Besides editors Rempel and Loewen Reimer, Canadian Mennonite staff listed in the inaugural issue in 1997 included Ferne Burkhardt, editorial and production assistant; Julie Penner, secretary/bookkeeper; Melanie Regier, advertising representative. Aiden Schlichting Enns was conference editor (based in Winnipeg) and provincial editors were Angelika Dawson (B.C.) and Jake Nickel (Sask.). The 27 October issue added Tim Dyck as graphic artist/designer and two more provincial editors: Evelyn Rempel (Man.) and Neil Funk Unrau (Alta). The "editors" title for regional staff was soon changed to "correspondents," and a person was added for Eastern Canada. Loewen Reimer served as editor/manager in 1998-99 while Rempel was on sabbatical leave.
The 16 February 1998 issue included a new mission statement: "Canadian Mennonite is a bi-weekly Anabaptist/Mennonite periodical which seeks to promote covenantal relationships within the church (Hebrews 10:23-25). It provides channels for sharing accurate and fair information, faith profiles, inspirational /educational materials, news and analysis of issues facing the church." The full statement adopted by the Mennonite Publishing Service included the following: "Editorial freedom is expressed through seeking and speaking the truth in love and by providing a balance of perspectives in news and commentary. Canadian Mennonite will be a vehicle through which mutual accountability can be exercised within the community of believers; the paper also encourages its readers to have open hearts and minds in the process of discerning God’s will." In August 2003, the publisher changed its name to Canadian Mennonite Publishing Service.
Ron Rempel ended his role as editor/publisher with the 4 August 2003 issue. Margaret Loewen Reimer stepped in as interim editor/publisher for 2003-04. Timothy Miller Dyck served as editor/publisher from August 2004 to March 2009. Dyck focused on listening to the concerns of congregations and trying to shape the magazine accordingly. Loewen Reimer retired from Canadian Mennonite in January 2005, to be succeeded by Ross Muir as managing editor. For its tenth anniversary, the 3 September 2007 issue sported a new design, with more colour and changes in typeface and layout. The magazine is a member of The Canadian Church Press, from which it has received many awards over the years.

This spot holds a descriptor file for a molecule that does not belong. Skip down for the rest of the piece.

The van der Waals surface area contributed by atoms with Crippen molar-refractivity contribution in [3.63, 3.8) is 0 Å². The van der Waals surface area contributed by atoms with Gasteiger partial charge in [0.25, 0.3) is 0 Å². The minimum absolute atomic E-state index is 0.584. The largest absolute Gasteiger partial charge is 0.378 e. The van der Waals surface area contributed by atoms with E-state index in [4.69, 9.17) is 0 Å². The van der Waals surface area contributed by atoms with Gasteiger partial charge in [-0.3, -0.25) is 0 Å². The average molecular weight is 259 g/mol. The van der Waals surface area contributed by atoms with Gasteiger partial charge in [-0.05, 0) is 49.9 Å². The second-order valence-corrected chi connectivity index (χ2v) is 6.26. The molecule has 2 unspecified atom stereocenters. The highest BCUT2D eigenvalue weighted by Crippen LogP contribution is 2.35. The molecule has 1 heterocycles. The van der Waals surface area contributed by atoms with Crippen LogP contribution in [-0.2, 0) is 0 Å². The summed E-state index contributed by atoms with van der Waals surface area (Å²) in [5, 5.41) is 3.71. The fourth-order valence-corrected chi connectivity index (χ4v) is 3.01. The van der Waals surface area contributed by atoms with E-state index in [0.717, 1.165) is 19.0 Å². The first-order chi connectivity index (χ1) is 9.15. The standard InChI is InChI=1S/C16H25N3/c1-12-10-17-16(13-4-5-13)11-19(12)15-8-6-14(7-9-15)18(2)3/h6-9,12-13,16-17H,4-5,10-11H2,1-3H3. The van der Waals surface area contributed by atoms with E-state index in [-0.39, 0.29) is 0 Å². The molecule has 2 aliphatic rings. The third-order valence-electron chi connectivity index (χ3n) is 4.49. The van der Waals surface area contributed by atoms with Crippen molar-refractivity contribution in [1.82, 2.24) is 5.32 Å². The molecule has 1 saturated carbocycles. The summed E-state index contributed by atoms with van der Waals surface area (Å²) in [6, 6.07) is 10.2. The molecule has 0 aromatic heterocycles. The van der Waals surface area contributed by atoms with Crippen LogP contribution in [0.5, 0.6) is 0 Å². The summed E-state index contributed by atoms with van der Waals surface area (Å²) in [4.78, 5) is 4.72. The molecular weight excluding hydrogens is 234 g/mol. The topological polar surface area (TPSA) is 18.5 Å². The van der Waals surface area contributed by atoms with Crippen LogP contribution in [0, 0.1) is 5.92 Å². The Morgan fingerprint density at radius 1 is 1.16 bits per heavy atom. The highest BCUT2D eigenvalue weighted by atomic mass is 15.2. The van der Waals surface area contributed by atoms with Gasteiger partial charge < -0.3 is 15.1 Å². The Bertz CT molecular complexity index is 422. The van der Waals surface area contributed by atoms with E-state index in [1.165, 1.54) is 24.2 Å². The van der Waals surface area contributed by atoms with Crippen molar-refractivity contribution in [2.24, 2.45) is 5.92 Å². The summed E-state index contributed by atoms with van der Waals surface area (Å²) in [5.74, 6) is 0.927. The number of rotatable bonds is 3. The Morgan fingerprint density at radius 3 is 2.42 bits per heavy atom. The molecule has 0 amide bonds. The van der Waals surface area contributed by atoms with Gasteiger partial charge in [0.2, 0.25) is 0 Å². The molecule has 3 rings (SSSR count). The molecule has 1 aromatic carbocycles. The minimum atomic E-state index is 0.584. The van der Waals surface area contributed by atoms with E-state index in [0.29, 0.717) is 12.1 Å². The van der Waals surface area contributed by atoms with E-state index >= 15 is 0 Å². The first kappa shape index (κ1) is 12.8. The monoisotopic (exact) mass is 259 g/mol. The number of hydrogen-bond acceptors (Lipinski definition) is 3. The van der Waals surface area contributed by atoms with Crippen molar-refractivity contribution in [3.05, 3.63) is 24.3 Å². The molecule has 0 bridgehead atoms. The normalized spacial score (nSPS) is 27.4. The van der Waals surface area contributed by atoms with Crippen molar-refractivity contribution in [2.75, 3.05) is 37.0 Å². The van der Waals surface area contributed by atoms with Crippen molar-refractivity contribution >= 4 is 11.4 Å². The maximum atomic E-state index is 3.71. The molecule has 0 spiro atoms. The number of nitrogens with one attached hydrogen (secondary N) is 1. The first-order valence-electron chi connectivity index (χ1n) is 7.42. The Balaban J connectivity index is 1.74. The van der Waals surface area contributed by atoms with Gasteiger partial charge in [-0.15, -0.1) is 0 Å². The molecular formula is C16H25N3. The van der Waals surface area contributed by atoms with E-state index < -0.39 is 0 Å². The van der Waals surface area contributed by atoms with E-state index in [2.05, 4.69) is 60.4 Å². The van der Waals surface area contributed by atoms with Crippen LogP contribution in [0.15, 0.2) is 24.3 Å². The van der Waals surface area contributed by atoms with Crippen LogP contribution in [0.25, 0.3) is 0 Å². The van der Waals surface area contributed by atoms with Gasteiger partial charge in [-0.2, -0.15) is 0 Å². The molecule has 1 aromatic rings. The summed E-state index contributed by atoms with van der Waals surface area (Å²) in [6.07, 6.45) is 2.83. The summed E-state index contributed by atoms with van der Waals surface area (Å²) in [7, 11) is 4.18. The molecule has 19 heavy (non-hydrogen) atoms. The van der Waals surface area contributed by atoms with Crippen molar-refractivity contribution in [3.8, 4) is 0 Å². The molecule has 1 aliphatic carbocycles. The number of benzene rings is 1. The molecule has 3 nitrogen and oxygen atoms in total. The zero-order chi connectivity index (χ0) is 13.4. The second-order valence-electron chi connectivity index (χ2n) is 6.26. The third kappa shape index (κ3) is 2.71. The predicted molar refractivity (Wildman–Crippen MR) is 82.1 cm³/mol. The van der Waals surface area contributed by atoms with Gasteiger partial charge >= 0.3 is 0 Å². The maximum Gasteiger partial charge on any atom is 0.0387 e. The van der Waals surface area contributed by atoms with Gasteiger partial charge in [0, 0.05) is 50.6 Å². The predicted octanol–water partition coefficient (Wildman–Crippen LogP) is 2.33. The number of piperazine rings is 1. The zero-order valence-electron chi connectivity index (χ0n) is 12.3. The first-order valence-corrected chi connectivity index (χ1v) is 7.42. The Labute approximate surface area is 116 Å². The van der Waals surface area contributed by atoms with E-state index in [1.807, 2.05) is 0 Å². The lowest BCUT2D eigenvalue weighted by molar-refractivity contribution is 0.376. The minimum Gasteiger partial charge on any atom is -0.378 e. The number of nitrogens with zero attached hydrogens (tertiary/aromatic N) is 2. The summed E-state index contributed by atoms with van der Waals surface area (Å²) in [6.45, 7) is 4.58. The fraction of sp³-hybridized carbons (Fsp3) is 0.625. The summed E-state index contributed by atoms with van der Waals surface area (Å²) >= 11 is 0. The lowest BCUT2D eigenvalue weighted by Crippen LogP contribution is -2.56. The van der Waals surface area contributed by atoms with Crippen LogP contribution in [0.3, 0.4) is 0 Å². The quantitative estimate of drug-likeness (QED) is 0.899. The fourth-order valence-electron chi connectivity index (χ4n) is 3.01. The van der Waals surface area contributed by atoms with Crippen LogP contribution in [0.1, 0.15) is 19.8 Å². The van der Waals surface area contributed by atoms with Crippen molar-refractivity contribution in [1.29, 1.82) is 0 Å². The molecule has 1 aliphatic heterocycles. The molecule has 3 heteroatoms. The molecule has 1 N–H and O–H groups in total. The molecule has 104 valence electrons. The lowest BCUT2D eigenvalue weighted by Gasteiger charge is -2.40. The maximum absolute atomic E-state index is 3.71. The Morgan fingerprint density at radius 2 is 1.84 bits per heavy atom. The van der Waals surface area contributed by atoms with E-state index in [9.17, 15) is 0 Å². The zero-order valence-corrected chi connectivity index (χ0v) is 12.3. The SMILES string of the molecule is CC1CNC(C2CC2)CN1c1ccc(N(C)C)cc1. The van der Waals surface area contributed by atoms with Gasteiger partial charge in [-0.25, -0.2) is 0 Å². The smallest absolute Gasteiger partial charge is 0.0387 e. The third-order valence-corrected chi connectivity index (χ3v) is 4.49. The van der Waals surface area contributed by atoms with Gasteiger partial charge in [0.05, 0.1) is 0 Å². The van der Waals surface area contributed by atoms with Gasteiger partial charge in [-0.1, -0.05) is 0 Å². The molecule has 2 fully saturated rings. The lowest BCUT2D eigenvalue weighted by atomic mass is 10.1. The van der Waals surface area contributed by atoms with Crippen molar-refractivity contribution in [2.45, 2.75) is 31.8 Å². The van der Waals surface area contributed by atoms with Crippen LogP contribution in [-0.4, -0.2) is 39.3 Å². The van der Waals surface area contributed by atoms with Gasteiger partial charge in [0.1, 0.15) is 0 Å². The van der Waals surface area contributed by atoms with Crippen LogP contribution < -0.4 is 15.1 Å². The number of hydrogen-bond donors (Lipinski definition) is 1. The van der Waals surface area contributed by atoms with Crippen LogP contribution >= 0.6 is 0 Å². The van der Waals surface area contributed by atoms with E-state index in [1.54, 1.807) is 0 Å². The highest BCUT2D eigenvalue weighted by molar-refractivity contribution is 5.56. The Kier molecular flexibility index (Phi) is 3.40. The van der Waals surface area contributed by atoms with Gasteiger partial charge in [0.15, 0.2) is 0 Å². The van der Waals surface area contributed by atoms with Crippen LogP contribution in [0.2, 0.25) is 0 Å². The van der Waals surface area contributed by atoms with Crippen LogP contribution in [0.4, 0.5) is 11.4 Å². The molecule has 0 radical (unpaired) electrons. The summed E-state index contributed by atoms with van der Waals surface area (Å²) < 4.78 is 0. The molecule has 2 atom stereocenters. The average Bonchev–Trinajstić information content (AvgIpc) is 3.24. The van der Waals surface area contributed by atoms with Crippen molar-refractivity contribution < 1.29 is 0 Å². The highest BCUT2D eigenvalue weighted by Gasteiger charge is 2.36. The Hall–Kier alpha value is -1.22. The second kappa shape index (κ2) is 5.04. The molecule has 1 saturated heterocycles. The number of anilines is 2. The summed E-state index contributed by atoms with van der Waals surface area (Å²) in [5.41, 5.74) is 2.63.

Dick Benner, an experienced journalist from the United States, became editor/publisher of Canadian Mennonite with the 30 March 2009 issue and remained in that position in 2011. The 2011 mission statement read: "To educate, inspire, inform, and foster dialogue on issues facing Mennonite Church Canada as it shares the good news of Jesus Christ from an Anabaptist perspective. We do this through a regular publication and other media, working with our church partners." It is noted that "Area churches and MC Canada financially support 44 percent of Canadian Mennonite’s annual budget." Circulation at the end of 2011 was 13,840.
Bound volumes of Canadian Mennonite are locatedin Waterloo, Ontario, and the in Winnipeg, Manitoba.
Address: 490 Dutton Drive, Unit C5, Waterloo, ON N2L 6H7
Website: Canadian Mennonite
Editor/Publishers of Canadian Mennonite
Chairpersons of Mennonite Publishing Service/
|Milton R. Good||1971-1973|